S4C considers English voiceovers to widen audience
The chief executive of S4C is considering adding English language voiceovers to some programmes to encourage a wider audience.
Ian Jones's comments come on the 30th anniversary of the launch of the Welsh language channel, which began broadcasting on 1 November, 1982.
Mr Jones said the English service would be available through the red button.
He said it would pay for itself through extra advertising revenue that higher audience figures would attract.
"If we're producing content, why not put an English language track on the red button so that everybody can enjoy the programming?
"We would only do it if we feel there is a commercial case for doing so," he said.
Mr Jones also wants to address the loss of viewers to other platforms, such as online and mobile phones.
"What we should be doing is breaking out of that box, the television, and making sure that we provide content for the widest possible audience, any time, any place, anywhere," he said.
His ambition has been backed by media commentator Maggie Brown, who writes in the Guardian and the Observer.
She said: "One of S4C's duties is to actually promote and spread the Welsh language. And, of course, you have to recruit the rising generation, and they're increasingly turning to other devices [to watch television] such as mobiles and tablets, so there really does have to be a multi-media strategy."
But she said S4C's options for making money from advertising were limited.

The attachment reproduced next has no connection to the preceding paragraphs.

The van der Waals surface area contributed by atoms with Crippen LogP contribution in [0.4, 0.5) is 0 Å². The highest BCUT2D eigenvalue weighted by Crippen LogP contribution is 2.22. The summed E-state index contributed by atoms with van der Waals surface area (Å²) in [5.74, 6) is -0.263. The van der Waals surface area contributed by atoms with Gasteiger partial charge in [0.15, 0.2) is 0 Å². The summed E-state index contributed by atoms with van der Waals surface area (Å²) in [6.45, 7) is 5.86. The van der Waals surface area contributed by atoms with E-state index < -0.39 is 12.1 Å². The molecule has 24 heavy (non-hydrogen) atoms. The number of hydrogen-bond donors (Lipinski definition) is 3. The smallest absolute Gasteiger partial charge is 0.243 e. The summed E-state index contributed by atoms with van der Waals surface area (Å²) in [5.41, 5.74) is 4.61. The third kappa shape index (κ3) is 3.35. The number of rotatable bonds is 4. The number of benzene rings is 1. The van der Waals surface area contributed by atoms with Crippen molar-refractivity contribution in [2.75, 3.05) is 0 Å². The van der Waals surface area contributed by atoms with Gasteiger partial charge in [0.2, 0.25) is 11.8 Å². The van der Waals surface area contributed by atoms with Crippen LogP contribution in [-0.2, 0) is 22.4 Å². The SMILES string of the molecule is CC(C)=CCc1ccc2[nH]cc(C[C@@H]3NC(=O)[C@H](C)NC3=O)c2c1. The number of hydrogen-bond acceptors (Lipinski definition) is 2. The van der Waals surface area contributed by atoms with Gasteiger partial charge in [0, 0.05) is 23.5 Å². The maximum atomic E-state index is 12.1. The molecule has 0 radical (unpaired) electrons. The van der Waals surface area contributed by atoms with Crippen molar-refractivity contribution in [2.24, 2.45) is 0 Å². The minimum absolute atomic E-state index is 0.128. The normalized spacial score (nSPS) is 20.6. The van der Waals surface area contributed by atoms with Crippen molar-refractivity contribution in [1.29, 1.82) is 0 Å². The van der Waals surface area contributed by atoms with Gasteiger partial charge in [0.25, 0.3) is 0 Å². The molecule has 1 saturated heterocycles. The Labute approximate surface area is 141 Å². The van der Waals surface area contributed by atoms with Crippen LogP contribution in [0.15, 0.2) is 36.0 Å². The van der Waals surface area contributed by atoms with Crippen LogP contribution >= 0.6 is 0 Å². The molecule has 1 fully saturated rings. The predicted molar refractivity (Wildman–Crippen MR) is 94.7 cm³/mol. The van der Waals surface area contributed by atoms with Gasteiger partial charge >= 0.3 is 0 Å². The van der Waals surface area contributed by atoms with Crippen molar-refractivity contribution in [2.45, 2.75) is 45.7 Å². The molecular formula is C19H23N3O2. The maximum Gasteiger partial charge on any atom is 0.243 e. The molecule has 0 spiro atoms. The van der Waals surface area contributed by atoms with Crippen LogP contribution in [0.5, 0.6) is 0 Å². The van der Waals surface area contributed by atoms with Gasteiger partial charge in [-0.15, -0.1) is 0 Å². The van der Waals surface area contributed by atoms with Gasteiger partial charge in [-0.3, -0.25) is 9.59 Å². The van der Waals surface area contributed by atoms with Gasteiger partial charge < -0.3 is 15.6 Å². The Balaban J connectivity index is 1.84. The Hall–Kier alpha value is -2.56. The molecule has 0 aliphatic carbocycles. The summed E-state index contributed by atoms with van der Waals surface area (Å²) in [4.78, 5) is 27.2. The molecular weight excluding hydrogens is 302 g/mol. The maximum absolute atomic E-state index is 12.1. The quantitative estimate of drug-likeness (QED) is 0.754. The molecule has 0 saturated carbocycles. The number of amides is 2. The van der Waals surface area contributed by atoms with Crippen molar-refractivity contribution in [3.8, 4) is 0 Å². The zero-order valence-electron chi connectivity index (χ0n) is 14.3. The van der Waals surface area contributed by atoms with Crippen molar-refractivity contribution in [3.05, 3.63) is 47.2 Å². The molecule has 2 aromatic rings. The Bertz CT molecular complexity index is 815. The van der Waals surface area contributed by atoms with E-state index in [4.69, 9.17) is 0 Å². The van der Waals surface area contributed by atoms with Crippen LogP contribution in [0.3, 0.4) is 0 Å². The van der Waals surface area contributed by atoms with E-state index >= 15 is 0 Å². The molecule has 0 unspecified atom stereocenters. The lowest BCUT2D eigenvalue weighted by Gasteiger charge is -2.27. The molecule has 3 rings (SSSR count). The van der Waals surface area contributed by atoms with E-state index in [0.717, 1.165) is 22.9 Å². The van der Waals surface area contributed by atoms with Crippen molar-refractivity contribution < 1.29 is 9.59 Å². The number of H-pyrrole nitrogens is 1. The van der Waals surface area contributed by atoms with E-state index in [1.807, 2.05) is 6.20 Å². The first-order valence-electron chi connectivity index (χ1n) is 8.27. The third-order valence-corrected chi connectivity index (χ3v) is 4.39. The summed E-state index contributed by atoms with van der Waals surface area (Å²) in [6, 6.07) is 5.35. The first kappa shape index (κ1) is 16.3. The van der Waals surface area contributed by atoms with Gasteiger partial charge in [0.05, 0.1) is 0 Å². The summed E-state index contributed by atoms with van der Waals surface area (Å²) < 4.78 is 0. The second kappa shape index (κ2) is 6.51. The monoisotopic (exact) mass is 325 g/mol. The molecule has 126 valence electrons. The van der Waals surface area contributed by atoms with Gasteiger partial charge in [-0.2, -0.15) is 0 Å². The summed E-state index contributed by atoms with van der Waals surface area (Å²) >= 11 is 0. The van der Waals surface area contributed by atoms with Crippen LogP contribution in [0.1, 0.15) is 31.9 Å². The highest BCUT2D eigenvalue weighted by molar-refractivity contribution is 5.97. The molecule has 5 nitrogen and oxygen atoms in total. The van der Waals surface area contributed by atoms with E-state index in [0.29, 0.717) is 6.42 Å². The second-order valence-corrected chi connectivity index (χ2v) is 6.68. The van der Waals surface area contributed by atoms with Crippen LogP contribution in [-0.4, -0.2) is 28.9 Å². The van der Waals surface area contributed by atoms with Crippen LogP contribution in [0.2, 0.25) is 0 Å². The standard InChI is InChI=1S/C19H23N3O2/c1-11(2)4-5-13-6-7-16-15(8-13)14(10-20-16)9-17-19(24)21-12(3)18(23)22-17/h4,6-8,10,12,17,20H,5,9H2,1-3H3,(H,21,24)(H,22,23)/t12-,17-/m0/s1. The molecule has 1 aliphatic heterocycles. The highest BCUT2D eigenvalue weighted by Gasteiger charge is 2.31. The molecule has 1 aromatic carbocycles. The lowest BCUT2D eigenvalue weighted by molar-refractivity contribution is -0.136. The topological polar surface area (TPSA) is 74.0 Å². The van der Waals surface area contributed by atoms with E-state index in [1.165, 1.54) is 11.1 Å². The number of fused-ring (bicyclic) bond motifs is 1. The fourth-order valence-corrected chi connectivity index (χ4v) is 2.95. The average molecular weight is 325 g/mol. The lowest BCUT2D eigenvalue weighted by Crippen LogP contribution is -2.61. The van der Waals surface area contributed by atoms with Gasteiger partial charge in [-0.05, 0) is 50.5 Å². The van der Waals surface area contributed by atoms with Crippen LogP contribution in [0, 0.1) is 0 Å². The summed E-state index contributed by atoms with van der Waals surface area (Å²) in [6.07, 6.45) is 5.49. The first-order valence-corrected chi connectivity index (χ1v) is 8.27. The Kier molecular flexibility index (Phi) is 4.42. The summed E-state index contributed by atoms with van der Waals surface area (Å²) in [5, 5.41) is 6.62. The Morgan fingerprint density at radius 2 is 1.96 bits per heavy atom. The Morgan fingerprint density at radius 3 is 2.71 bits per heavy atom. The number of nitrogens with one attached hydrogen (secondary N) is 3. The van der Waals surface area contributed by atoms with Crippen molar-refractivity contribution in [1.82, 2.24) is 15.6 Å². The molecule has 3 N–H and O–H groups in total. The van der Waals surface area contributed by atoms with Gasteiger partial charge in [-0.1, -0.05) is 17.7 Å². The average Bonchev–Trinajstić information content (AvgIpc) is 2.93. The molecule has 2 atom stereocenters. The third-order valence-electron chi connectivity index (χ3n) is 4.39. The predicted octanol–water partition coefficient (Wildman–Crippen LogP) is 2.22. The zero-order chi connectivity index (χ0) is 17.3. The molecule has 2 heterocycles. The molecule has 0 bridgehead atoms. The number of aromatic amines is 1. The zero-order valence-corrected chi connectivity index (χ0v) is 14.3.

"It doesn't really have the chance to make much of its commercial opportunities.
"Channel 4 is a very different animal, it's able to command and control its income because it raises over £800m a year in advertising. S4C is a much more niche, public service channel," she said.
S4C was launched after a long campaign by language activists for a Welsh television channel.
Its audiences and commercial revenue have declined in recent years as more channels have become available to viewers in Wales.
From 2013 most of S4C's budget will come from the BBC licence fee, following the UK government's decision to stop direct funding.
The BBC Trust's national trustee for Wales, Elan Closs Stephens, now sits on the board of the S4C Authority.
On the issue of low ratings for some S4C programmes, Mr Jones said the value of these programmes should be measured by more than just the size of the audience.
He said: "I'm not convinced that S4C should be judged on cost per viewer hour, or the average number of viewers who watch S4C in peak times at any one point. It's wider than that.
"If S4C's core audience is 600,000, then 10% of that audience is actually a good rating, if you just focus on ratings.
"But what I'm saying is we shouldn't just be focussing just on ratings. It's a wider collection of measures that we should focus on."
The tough economic climate means there will be no champagne receptions to mark S4C's 30th birthday. But a number of new and archive programmes are being broadcast to celebrate the occasion.